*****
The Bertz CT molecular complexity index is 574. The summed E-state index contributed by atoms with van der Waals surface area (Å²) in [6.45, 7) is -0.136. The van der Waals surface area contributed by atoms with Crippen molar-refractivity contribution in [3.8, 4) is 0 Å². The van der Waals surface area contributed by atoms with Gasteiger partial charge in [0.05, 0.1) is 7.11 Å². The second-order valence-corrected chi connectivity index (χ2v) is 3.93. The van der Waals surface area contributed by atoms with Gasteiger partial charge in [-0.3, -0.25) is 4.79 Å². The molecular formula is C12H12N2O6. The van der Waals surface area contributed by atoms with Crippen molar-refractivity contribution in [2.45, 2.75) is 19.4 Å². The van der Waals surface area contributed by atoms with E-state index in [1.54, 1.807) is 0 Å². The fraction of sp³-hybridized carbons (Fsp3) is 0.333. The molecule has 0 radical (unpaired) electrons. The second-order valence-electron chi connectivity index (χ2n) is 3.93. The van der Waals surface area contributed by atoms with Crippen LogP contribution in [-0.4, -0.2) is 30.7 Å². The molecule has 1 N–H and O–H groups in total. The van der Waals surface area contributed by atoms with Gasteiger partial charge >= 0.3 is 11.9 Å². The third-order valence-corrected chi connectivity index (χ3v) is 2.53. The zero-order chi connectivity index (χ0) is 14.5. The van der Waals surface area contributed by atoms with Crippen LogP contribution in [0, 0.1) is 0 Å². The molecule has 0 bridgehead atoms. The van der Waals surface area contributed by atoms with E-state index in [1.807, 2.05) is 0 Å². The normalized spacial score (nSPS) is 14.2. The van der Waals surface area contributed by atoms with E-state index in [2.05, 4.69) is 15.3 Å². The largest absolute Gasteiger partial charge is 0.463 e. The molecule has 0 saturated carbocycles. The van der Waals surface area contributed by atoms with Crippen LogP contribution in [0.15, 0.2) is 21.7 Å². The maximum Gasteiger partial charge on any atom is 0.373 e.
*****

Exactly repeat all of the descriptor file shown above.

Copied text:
The Bertz CT molecular complexity index is 574. The summed E-state index contributed by atoms with van der Waals surface area (Å²) in [6.45, 7) is -0.136. The van der Waals surface area contributed by atoms with Crippen molar-refractivity contribution in [3.8, 4) is 0 Å². The van der Waals surface area contributed by atoms with Gasteiger partial charge in [0.05, 0.1) is 7.11 Å². The second-order valence-corrected chi connectivity index (χ2v) is 3.93. The van der Waals surface area contributed by atoms with Gasteiger partial charge in [-0.3, -0.25) is 4.79 Å². The molecular formula is C12H12N2O6. The van der Waals surface area contributed by atoms with Crippen molar-refractivity contribution in [2.45, 2.75) is 19.4 Å². The van der Waals surface area contributed by atoms with E-state index in [1.54, 1.807) is 0 Å². The fraction of sp³-hybridized carbons (Fsp3) is 0.333. The molecule has 0 radical (unpaired) electrons. The second-order valence-electron chi connectivity index (χ2n) is 3.93. The van der Waals surface area contributed by atoms with Crippen LogP contribution in [-0.4, -0.2) is 30.7 Å². The molecule has 1 N–H and O–H groups in total. The van der Waals surface area contributed by atoms with Gasteiger partial charge >= 0.3 is 11.9 Å². The third-order valence-corrected chi connectivity index (χ3v) is 2.53. The zero-order chi connectivity index (χ0) is 14.5. The van der Waals surface area contributed by atoms with Crippen LogP contribution in [0, 0.1) is 0 Å². The molecule has 0 bridgehead atoms. The van der Waals surface area contributed by atoms with E-state index in [1.807, 2.05) is 0 Å². The normalized spacial score (nSPS) is 14.2. The van der Waals surface area contributed by atoms with E-state index in [2.05, 4.69) is 15.3 Å². The largest absolute Gasteiger partial charge is 0.463 e. The molecule has 0 saturated carbocycles. The van der Waals surface area contributed by atoms with Crippen LogP contribution in [0.15, 0.2) is 21.7 Å². The maximum Gasteiger partial charge on any atom is 0.373 e.